Saturday, October 22, 2011

Paul Newton's view in how society assesses Natural Resources

October 18, 2011

Workshop 2 Assignment
Question 1:  As a society, how can we assess natural resources?
Environmental and ecological economists seek ways to assess the quantity and quality of natural resources and services in order to help internalize costs and develop strategies for achieving sustainability (p. 156).  Although it is widely accepted that natural resource assessment is important and necessary, it is difficult to come up with methods for performing assessments of natural resources, particularly ecosystem services.  In its 2003 report (updated in 2008) on natural resources assessment, the National Parks Conservation Association stated, “To date, no rapid, affordable, comprehensive and authoritative protocol for evaluating and rating natural resource conditions and/or ecosystem health is in widespread, generally accepted use” (Natural Resources, p. 2).  This report describes the National Park Service’s natural resources assessment methodology to examine and rate natural resource conditions within the national park system; however, it acknowledges that the collection, analysis and interpretation of the relevant data for even a single ecosystem is “daunting” (p. 3).  Although acutely aware of its constraints, the NPS natural resource assessment methodology gathers, evaluates and reports current scientific information on major ecosystem attributes, environmental conditions and biotic health measures for the purposes of park management, planning, public education and policy recommendations (p. 4).
Other examples of ways to assess natural resources include contingent valuation (uses of surveys to determine how much people are willing to pay to protect or restore a resource) and revealed data valuation (analyzes the amount of money, time and effort people expend to visit, use or replace natural resources).  A related approach using repair and replacement costs was used by researchers for the Stern Review on the Economics of Climate Change.  They surveyed the scientific literature on impacts of rising temperatures, changing precipitation levels, and increasing major storms, then estimated the economic impacts to assess the cost of global change (Withgott & Brennan, p. 152).

Question 2:  As a society, how can we establish environmental regulations that have an impact on our culture and lifestyle (e.g., the BLM in the economic development of our society)?
                  Environmental regulations impact our culture and lifestyle through limitations, fees, taxes, reporting requirements, incentives, quotas, and many other approaches. The overall objectives should be to establish effective policies to bring about changes to enhance the wellbeing of human communities while achieving environmental sustainability.  Note that the establishment of principles comes first in this definition of “regulation”:  the establishment of principles, rules, or laws designed to control or govern conduct (  Our society has attempted to come to agreement and formally establish such principles on a national level by passing legislation such as the National Environmental Policy Act.  We must recognize that effective policy is based on input from science, ethics, and economics, including cost-benefit analysis of direct and indirect factors.  We must recognize the limitations of the tools and knowledge we use even as we must apply them in the present but be prepared to continuously seek improvement.  Dynamic and flexible approaches to regulation (perhaps modeled on the biotic systems we seek to protect?) are more compatible with our culture than rigid, punitive and arbitrary approaches.  A primary example of a well-received method of regulation is governing the activities of individuals and businesses by providing “incentives for them to behave in ways that minimize environmental impact or equalize costs and benefits among parties” (Withgott & Brennan, p. 169).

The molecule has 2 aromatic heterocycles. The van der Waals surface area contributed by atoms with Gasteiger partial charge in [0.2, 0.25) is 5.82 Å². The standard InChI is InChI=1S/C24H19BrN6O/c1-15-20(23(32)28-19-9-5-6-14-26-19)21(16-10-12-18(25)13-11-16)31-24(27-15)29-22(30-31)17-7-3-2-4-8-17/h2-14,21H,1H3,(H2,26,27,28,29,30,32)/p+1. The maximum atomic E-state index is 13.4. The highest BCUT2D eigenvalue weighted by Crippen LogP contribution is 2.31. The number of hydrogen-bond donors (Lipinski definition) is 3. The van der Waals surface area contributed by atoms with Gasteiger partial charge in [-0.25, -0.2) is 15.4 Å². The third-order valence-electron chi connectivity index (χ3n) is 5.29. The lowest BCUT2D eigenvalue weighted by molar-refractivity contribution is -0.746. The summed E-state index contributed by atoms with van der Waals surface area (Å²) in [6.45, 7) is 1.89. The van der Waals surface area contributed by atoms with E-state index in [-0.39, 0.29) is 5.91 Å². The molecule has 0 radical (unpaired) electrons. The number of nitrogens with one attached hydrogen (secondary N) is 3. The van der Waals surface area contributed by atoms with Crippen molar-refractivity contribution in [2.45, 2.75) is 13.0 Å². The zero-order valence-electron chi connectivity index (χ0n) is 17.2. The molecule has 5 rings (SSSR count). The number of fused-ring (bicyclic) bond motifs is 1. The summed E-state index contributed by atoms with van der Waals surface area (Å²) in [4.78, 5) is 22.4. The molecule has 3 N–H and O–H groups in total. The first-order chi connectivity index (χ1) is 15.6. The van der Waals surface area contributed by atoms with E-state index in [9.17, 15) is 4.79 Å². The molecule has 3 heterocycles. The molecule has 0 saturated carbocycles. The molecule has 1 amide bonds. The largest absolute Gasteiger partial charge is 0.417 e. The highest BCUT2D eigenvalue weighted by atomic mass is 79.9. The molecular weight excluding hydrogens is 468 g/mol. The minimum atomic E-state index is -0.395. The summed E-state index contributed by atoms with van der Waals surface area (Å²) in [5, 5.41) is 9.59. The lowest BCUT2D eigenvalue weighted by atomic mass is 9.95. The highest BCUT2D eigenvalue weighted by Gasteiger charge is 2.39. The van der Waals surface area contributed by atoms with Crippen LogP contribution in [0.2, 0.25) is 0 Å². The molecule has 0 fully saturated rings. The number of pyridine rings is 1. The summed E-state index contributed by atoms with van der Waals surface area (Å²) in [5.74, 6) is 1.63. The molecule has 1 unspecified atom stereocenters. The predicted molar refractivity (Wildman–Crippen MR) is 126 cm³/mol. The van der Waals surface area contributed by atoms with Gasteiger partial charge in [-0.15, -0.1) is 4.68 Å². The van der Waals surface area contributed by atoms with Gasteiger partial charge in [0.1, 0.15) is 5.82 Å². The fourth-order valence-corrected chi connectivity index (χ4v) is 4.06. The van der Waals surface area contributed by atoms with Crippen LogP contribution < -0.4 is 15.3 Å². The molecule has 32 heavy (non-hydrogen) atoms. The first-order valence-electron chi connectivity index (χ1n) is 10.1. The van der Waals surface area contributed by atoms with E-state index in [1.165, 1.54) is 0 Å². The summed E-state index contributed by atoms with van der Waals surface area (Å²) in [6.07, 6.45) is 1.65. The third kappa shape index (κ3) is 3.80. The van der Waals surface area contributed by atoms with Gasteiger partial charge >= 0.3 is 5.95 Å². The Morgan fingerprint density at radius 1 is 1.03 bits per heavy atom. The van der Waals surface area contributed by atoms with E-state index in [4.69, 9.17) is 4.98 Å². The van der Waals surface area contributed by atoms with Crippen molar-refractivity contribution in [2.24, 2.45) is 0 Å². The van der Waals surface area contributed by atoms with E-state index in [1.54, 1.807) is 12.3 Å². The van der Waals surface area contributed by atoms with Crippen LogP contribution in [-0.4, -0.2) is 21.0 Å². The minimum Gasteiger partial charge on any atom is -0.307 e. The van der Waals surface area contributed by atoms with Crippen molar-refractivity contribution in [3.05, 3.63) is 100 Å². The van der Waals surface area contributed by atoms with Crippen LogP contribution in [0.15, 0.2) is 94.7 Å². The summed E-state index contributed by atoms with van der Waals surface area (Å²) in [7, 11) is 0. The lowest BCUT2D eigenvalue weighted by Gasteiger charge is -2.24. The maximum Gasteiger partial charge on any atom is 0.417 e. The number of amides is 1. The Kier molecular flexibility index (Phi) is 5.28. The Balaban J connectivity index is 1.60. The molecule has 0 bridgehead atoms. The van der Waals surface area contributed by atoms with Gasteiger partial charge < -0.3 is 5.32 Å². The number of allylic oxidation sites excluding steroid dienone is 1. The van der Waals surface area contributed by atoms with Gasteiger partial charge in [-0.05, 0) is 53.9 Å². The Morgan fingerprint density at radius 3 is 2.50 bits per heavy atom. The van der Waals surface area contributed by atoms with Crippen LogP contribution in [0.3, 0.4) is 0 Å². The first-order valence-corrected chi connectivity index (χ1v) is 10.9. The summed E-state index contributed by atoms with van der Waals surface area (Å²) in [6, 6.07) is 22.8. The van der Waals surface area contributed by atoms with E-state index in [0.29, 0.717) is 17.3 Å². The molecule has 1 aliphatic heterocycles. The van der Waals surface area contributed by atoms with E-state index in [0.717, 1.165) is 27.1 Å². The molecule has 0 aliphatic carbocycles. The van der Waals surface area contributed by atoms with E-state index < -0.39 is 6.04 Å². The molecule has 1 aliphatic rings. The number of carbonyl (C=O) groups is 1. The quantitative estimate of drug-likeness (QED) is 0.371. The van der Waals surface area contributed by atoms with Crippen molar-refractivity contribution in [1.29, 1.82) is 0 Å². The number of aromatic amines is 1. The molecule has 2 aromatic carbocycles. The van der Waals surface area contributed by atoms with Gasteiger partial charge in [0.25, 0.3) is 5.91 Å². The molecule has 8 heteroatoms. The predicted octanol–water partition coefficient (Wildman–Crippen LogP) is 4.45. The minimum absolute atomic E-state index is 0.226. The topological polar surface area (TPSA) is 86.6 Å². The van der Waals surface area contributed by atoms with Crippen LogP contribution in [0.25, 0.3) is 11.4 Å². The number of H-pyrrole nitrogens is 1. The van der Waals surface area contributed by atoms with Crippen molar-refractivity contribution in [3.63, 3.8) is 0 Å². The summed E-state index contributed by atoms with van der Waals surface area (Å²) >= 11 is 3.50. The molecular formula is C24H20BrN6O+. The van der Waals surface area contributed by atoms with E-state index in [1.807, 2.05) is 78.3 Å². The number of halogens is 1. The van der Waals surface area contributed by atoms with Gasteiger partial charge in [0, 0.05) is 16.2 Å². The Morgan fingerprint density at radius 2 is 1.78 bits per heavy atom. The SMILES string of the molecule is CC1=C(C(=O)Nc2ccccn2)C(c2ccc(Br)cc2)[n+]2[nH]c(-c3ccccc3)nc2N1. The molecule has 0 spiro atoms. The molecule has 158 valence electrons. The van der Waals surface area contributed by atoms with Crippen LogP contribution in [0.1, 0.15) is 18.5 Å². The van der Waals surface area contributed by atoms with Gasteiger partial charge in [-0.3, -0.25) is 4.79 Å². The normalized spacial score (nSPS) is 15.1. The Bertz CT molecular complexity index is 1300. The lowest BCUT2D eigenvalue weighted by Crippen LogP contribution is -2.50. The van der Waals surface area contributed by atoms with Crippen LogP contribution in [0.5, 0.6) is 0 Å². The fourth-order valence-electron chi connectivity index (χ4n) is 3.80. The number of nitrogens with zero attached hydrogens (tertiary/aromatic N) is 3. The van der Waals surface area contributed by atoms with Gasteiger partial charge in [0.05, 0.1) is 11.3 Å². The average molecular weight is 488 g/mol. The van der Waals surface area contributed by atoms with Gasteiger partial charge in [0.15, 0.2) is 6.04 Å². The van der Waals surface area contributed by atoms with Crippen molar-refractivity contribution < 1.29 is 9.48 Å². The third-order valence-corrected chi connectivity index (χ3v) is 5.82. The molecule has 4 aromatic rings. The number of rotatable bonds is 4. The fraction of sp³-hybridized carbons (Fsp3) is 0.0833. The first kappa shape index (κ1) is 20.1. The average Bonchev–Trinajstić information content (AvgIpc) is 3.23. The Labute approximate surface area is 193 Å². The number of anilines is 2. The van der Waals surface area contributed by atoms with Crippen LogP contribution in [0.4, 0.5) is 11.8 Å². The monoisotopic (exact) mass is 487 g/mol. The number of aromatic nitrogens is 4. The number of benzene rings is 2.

Interestingly, one of the biggest policy issues that has been identified is not the establishment of sound policy but rather the implementation. In a report presented to the European Institute of Public Administration, Demmke (2001) calls attention to significant shortcomings in implementing environmental law: 
In the field of environmental law at present, ineffective application and enforcement remains a major problem and ranks higher than in any other policy (with the exception of the much bigger internal market sector). In the environmental sector hardly one directive (be it in water, waste, soil or other sectors) has been implemented and enforced by all Member States. (Demmke, 2001).

It appears our society needs to recognize and take steps to confront the fact that its biggest challenge in effective environmental regulation is in the implementation phase.


Demmke, C. (2001). Towards effective environmental regulation: Innovative approaches in implementing and enforcing European environmental law and policy.  Academy of European Law Online.  Retrieved October 18, 2011, from
National resources assessment and ratings methodology. ( August 2003, updated April 2008). National Parks Conservation Association. Fort Collins, Colorado.  Retrieved October 17, 2011, from
Withgott, J. , & Brennan, S. (2010). Environment: The science behind the stories (4th ed.).  New York. Pearson Benjamin Cummings.

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